When Carey rebranded Saute as Lee's last year, he aimed to create a casual neighborhood hangout and "take the edginess off eating oysters."
"A normal oyster bar, it's a bit intimidating. It carries an aura about it," Carey said. "When I walk into some oyster bars I feel a little unsure of myself."
While Lee's aims to cater to customers through a relaxed atmosphere and low prices, Norton uses creative preparations to reach customers who might not consider eating raw oysters.
"With anything else you say you don't eat, maybe it's the way it's prepared," she said. "A lot of people don't like eggs over easy but they like scrambled eggs. … So why not put some bacon and barbecue and cheddar on an oyster?"
Her chargrilled oyster flavors include BBC (bacon, barbecue, cheddar), buffalo sauce and "Cheese Louise," made with mozzarella and Parmesan.
You could call 2016 the year of rebranding for many Baltimore bars and restaurants, with several places changing names and menus in recent months. Among them is Saute in Canton — now called Lee's Pint and Shell.
"If you see a raw oyster — even the look of it — some people aren't going to try it," Norton said. "I have definitely converted quite a few people and that's the whole idea, opening people's minds to food in general."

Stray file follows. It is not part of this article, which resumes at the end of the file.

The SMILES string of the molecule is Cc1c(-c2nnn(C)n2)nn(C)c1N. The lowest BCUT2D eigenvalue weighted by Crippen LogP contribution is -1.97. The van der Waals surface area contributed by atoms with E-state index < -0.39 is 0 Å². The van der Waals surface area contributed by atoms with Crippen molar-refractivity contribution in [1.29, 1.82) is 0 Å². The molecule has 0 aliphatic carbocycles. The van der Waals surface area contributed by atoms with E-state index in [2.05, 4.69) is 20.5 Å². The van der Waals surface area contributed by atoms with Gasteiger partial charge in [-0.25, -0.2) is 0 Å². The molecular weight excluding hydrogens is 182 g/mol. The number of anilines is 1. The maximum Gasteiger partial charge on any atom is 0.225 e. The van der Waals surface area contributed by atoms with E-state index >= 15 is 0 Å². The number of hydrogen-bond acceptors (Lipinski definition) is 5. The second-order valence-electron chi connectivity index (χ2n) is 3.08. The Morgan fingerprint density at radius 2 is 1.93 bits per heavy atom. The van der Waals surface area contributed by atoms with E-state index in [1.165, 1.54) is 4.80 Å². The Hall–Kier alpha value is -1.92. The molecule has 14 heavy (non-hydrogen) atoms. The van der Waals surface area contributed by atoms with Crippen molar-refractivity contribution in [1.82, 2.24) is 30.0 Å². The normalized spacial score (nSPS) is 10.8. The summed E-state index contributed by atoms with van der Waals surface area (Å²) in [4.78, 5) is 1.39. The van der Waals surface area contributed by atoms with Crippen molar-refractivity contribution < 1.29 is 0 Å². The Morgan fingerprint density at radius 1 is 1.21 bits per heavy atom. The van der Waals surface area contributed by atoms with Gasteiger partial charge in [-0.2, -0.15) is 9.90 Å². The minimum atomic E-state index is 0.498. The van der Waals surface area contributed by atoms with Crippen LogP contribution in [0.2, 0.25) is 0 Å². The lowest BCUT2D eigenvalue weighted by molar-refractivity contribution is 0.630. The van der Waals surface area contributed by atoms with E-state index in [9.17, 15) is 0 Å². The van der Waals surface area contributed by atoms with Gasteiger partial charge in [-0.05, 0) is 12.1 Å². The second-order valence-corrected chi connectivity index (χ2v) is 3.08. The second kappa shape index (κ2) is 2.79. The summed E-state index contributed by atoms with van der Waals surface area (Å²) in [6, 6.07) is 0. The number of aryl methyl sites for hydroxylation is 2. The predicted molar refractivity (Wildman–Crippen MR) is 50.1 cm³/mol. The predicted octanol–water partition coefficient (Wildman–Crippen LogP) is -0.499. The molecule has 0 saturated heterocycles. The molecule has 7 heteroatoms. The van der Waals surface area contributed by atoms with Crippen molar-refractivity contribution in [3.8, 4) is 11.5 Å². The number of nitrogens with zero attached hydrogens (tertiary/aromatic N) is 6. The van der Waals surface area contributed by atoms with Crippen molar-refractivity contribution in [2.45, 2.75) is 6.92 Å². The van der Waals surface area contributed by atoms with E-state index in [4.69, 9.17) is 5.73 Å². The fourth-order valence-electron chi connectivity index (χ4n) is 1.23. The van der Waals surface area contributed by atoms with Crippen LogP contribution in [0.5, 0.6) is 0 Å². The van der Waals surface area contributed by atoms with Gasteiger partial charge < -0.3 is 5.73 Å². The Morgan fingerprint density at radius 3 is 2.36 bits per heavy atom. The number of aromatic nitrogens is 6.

Norton does all of her business at events and pop-ups, such as the Rotunda Farmers Market in Hampden, where she set up for the first time last week.
Zenali Martin, 24, was Norton's first lunch customer at the Rotunda market. Martin works nearby at Clipper Mill as a computer-aided technician for the environmental consulting firm Biohabitats. She said she comes to the market every Tuesday, and was glad to see the Urban Oyster among the vendors last week.
"It didn't occur to me that I could have oysters for lunch," she said.
She typically eats raw oysters, but at the market she opted for Norton's oyster tacos, made with fried oysters and slaw.
Norton recently launched a GoFundMe crowdfunding campaign to raise $35,000 for a food truck. And Lee's is growing, too. The restaurant is preparing to open its second floor the first week of October, adding 60 to 80 seats and a larger raw bar.
One of the world's most diverse and intriguing foods, the oyster is heavily influenced in its development and flavor by where it is grown. As the location of a vineyard can change the taste and texture of a grape -- a concept known as terroir -- oyster flavor is driven by merroir, the content and characteristics of the sea in which it grows.
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"Right now we feel like one thing we're missing out, or the customer experience is missing out on, is that we shuck our happy hour oysters not behind the bar because of the volume and the space," Carey said. "So we have a whole shucking station elsewhere, whereas with the new experience upstairs and the bigger raw bar we want that whole experience where they're shucking in front of you because in my opinion, that's part of it."